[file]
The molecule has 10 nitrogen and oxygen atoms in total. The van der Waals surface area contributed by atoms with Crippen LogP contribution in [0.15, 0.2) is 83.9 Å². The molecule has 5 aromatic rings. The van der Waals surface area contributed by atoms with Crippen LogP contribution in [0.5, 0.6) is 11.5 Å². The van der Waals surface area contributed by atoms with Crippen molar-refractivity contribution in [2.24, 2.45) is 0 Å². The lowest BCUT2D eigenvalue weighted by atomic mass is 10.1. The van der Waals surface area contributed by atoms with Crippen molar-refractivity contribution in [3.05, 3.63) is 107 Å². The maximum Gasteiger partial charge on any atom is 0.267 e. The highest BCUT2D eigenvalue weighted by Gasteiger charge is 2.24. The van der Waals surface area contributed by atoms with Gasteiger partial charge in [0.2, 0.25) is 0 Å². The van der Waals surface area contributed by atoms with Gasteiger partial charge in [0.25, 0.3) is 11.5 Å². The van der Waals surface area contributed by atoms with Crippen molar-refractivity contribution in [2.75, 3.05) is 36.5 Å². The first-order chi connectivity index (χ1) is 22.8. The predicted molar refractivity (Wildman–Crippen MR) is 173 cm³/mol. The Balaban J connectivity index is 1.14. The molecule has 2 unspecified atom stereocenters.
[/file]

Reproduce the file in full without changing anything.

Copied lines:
The molecule has 10 nitrogen and oxygen atoms in total. The van der Waals surface area contributed by atoms with Crippen LogP contribution in [0.15, 0.2) is 83.9 Å². The molecule has 5 aromatic rings. The van der Waals surface area contributed by atoms with Crippen LogP contribution in [0.5, 0.6) is 11.5 Å². The van der Waals surface area contributed by atoms with Crippen molar-refractivity contribution in [2.24, 2.45) is 0 Å². The lowest BCUT2D eigenvalue weighted by atomic mass is 10.1. The van der Waals surface area contributed by atoms with Crippen molar-refractivity contribution in [3.05, 3.63) is 107 Å². The maximum Gasteiger partial charge on any atom is 0.267 e. The highest BCUT2D eigenvalue weighted by Gasteiger charge is 2.24. The van der Waals surface area contributed by atoms with Gasteiger partial charge in [0.2, 0.25) is 0 Å². The van der Waals surface area contributed by atoms with Gasteiger partial charge in [0.25, 0.3) is 11.5 Å². The van der Waals surface area contributed by atoms with Crippen molar-refractivity contribution in [2.75, 3.05) is 36.5 Å². The first-order chi connectivity index (χ1) is 22.8. The predicted molar refractivity (Wildman–Crippen MR) is 173 cm³/mol. The Balaban J connectivity index is 1.14. The molecule has 2 unspecified atom stereocenters.